StudyDog Recommends 10 Websites to Help Keep Children Learning This Summer
With no shortage of educational offerings, experts say learning websites are among the best ways to help kids improve their skills
Los Altos Hills, Calif. (PRWEB) June 12, 2012
Reading experts at StudyDog say children are utilizing the Web more than ever before. According to a report by the Joan Ganz Cooney Center and Sesame Workshop, nearly 80 percent of children ages 5 and younger use the Internet on a weekly basis. As technology continues to evolve, the Internet is becoming one of the best tools for young learners to explore a variety of subjects and interests while gaining new skills. Websites are customizable and able to adapt to the needs of individual learners.
“There’s no shortage of educational websites offering engaged learning opportunities. Websites are among the best mediums available that can help children continue to learn and grow in a multitude of areas,” said Deme Clainos, a spokesman for StudyDog, an online reading program geared toward elementary students.
Clainos recommended 10 websites that focus on keeping children entertained while learning new skills:
StudyDog is a highly interactive website that makes learning to read fun. The site teaches reading skills through phonics using games and fun characters. The lessons adjust to individual reading levels, taking into account unique learning needs. Progress reports are available immediately, so parents can quickly see whether the program is making a difference.
- Storyline Online features members of the Screen Actors Guild Foundation (SAG) reading popular children’s books. Celebrities like Betty White and James Earl Jones read popular children’s books in a video format. Each story is captioned, making it possible to read along. Suggested activities are also included to enjoy after the story.
- Funology.com puts the fun in science with a variety of experiments to try. Children can learn how to make a tornado in a bowl, create their own battery or even an indoor rainbow.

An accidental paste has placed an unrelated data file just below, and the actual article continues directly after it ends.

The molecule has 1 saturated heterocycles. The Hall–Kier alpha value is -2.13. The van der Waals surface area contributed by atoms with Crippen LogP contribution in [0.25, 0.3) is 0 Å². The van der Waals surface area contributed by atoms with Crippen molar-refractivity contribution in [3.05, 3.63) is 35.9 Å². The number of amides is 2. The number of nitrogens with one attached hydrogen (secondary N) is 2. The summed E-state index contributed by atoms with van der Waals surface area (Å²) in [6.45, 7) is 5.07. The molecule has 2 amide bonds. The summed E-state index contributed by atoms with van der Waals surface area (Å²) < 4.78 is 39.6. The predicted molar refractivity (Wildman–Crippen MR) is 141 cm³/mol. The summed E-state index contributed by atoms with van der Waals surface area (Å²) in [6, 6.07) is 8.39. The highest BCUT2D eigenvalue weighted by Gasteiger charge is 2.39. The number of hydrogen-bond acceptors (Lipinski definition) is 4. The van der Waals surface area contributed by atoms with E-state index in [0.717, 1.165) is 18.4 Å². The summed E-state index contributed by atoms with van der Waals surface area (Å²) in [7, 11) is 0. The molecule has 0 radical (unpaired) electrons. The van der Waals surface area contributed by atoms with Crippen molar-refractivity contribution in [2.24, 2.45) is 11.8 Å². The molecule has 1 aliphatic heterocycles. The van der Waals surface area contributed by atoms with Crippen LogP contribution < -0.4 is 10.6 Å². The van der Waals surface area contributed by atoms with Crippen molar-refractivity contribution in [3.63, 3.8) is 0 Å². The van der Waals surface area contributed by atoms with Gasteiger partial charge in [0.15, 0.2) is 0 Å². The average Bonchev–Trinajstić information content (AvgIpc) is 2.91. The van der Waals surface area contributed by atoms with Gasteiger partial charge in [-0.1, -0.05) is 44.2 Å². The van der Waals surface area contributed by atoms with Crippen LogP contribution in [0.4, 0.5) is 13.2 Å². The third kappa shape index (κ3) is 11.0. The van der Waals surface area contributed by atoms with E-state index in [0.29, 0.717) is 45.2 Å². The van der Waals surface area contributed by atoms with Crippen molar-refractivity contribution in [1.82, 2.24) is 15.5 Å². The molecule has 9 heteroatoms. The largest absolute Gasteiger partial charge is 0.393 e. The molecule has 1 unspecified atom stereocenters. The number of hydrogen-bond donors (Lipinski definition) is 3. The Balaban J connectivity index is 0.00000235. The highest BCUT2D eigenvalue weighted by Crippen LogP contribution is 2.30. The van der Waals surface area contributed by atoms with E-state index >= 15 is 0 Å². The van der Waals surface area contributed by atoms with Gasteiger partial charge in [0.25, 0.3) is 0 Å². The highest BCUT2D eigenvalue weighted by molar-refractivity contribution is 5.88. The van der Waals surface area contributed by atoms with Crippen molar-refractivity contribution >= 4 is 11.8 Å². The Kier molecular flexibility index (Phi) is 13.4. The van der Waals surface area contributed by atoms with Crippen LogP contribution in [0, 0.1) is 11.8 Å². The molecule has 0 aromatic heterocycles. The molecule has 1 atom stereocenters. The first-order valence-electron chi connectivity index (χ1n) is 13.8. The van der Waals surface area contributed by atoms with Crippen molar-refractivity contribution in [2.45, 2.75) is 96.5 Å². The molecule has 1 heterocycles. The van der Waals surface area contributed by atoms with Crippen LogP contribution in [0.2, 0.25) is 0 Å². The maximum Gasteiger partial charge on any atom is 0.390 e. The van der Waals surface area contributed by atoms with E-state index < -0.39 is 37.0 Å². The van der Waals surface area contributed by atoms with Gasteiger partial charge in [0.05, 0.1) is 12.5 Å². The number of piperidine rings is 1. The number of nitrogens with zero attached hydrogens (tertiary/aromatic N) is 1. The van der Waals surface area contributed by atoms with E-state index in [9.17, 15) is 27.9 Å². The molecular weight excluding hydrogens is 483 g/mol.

- The American Museum of Natural History created a highly interactive website called OLogy, geared toward teaching kids everything from anthropology to zoology in an enjoyable format.
- Learning math becomes less of a chore at FunBrain.com. Engaging games like Math Arcade and Math Baseball help make learning easier. The website also has a reading section that includes Web versions of popular books including the popular “Diary of a Wimpy Kid.” The site keeps reading fun with Mad Libs Junior games and comics.
- Peep and the Big Wide World uses fun characters to teach math and science concepts. The website has games, music videos, suggested offline activities and more.
- Children can learn more about music and the instruments used to create it on The New York Philharmonic website. The animated site looks like an actual symphony hall that takes kids to different parts of the building to learn about instruments, composers, writing music and more.
- Kaboose makes it easy to find art projects for children. Projects are searchable by age and include a list of the supplies needed, instructions and additional helpful tips.
- Kids can play games, watch videos and more while learning from popular characters on PBS Kids.
- Preschoolers can enjoy a variety of learning games at Fun School. The site also offers offline learning suggestions for parents.
StudyDog is a proven leader in helping children quickly learn to read and has helped more than 2 million kids master the basics. The company creates interactive reading programs specially designed for early readers pre-kindergarten through first grade. What sets StudyDog apart from other learning programs is how StudyDog engages future readers as young as three years old. Similar reading software is able to engage older students who already know how to read. But StudyDog uses games and other features to connect with younger children who haven’t learned to read yet. StudyDog’s Adventures in Reading series is used in more than 3,000 schools nationwide. The lessons were designed to meet state early learning standards and the guidelines of the National Reading Panel. Founded in 2002, StudyDog programs have been used in schools for the past six years. For more information, visit http://www.studydog.com or call 1-866-643-4449.